These lithium-ion batteries generally have a full charged voltage of 4.2 - 4.3v max at no load. But when you load them it may decrease to about 3.7v to 4v. So lets assume that the moderate working voltage would between 3.3v to 4v.

You can get a variety of these batteries on ebay or other sites of various capacities and brands at various prices. So choosing the right one would be difficult. 

Most batteries come at standard 2600mAH capacity.

Now the more batteries you connect in parallel more is the total capacity of your battery-pack. Suppose you get 4 x 2600mAH batteries and connect them in parallel, then their voltage will stay the same but their charge capacity will add up, so the total capacity will be 10400mAH.

Capacity of battery-pack directly translates to the number of times you can charge your mobile phone battery. Now some people might have a misconception that "my mobile battery is of 2000mAH and 10400/2000 = 5, so i will be able to charge my mobile battery 5 times" . 

NO thats wrong actually.

How many times you can charge your mobile battery depends on many other factors too.

First of all nearly 10-15 % of the battery energy is wasted as heat during conversion from 3.8v to 5v.

Now we provide 5v to the phone but the phone's internal charging circuitry also wastes some 5 to 10% power.

When we say 2600mAH, we mean the total charge of the battery when used from full charge to full depletion. But if you deplete a rechargeable battery completely then you can't charge it any more, because a irreversible chemical reaction will occur in it . So we can use it until the battery voltage stays above 3v.

So that translates to roughly 70-80% of the total battery energy that is directly going into your mobile battery.

You would be surprised to know that many of us could get these batteries from used up old laptop battery-packs, and actually i built mine from used laptop battery only, but there are some quirks related to using cells from a depleted laptop battery-pack.  So i will explain it in the last post of this series.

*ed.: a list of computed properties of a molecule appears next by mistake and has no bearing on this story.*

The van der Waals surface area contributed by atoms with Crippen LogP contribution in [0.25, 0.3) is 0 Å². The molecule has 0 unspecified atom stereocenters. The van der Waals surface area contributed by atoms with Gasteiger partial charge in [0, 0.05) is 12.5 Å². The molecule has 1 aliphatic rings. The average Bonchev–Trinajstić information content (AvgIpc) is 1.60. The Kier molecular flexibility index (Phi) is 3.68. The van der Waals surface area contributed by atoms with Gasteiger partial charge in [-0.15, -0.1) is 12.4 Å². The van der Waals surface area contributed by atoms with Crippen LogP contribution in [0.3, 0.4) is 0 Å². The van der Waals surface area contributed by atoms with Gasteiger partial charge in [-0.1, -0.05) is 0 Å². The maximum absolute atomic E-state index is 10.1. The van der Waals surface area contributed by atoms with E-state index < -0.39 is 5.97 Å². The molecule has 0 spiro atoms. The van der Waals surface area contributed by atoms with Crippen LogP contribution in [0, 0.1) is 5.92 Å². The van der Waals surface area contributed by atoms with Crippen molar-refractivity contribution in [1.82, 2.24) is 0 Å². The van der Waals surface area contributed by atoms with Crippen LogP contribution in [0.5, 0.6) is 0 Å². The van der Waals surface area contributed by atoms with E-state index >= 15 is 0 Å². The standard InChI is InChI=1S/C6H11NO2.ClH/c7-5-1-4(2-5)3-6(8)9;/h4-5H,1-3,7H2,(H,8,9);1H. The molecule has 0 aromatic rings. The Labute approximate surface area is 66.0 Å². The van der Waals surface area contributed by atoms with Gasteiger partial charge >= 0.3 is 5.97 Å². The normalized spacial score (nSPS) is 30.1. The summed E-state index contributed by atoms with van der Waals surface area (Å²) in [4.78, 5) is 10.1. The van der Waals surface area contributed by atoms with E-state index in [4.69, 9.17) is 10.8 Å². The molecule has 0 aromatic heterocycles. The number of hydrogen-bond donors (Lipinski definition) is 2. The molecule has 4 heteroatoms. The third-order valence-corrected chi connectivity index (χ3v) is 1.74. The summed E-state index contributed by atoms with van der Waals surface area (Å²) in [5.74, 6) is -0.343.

OKAY now i think we have enough info regarding batteries, lets proceed to the next part in the list. 

Step-Up Converter:

The LM2577 Step-up(boost) converter. It is a DC-DC conversion circuit which takes any DC input voltage between 2.5 to 27 volts and can provide a constant regulated output anywhere between 3v to 30v, provided that the input voltage doesn't exceed the set output voltage.

If the input voltage exceeds adjusted output voltage then output will start directly following input and no conversion or regulation will take place.

To set the output properly first connect the battery at the input pins keeping in mind the correct polarity and then connect a multimeter across the output and keep turning the trim-pot until you get 5.0v on your multimeter.

Just take look at the video below for further clarification..

Once the output is adjusted, the step-up converter tuning part is complete.

Now just take a piece of dot-pcb (prototyping PCB) and mount the USB socket/receptacle on it and solder its legs firmly, then solder the output pads(O+, O-) of the LM2577 step-up circuits to two wires and solder the other ends to USB socket mounted on the PCB.

So now you have setup the output portion of our project successfully.

We will look into building the Control Circuit in the next part of this blog.

Click here to proceed to the next part in this series. 

Sunday 28 December 2014

AVR 28-pin Development Board with USB support

So i made a development board for the 28-pin AVR micro-controllers like the ATMEGA 8, 168p, 328p etc. some time ago.

I made my design after i found the Metaboard

The metaboard design fascinated me in that it was a AVR development with built-in programmer(i.e. Usbasploader support)  and also we could upload code from Arduino directly and we can also use the USB interface on-board with the V-USB library.

But i had some extra requirements like a 3.3v regulated supply on-board. Also i did not want to sacrifice 2 pins for the USB connection so added a dip switch to disconnect them whenever necessary and some other changes as mentioned below:-

  1. Added an led which was connected to a digital I/O as well as PWM pin.
  2. Added an extra 47uF capacitor close to VCC and GND pins.(Required to compensate ground bounce when driving motors using L293D or any other motor drivers using the same supply that powers the dev board)
  3. Extra regulation filter capacitor added for power supply stability.
  4. Added a 10uH inductor for AVCC as specified by Atmel Docs for cleaner ADC.
  5. And finally as you can notice in the picture above every I/O pin has dual sockets(both male and female, you will understand the advantage only when you face the need).
You can say that my design is a bit overloaded design with whatever i could possibly add of whatever features i required.

Best of all i have tried to keep the PCB still a Single-sided one so that most people can still build it at home using toner-transfer method and common etching techniques.

Here is the layout (Warning! its not to scale, use pdf from github design files link given below)and :

and this is the schematic :

You can get the board design files from here It was made using Eagle Cad software. You are welcome to make any modifications if you like.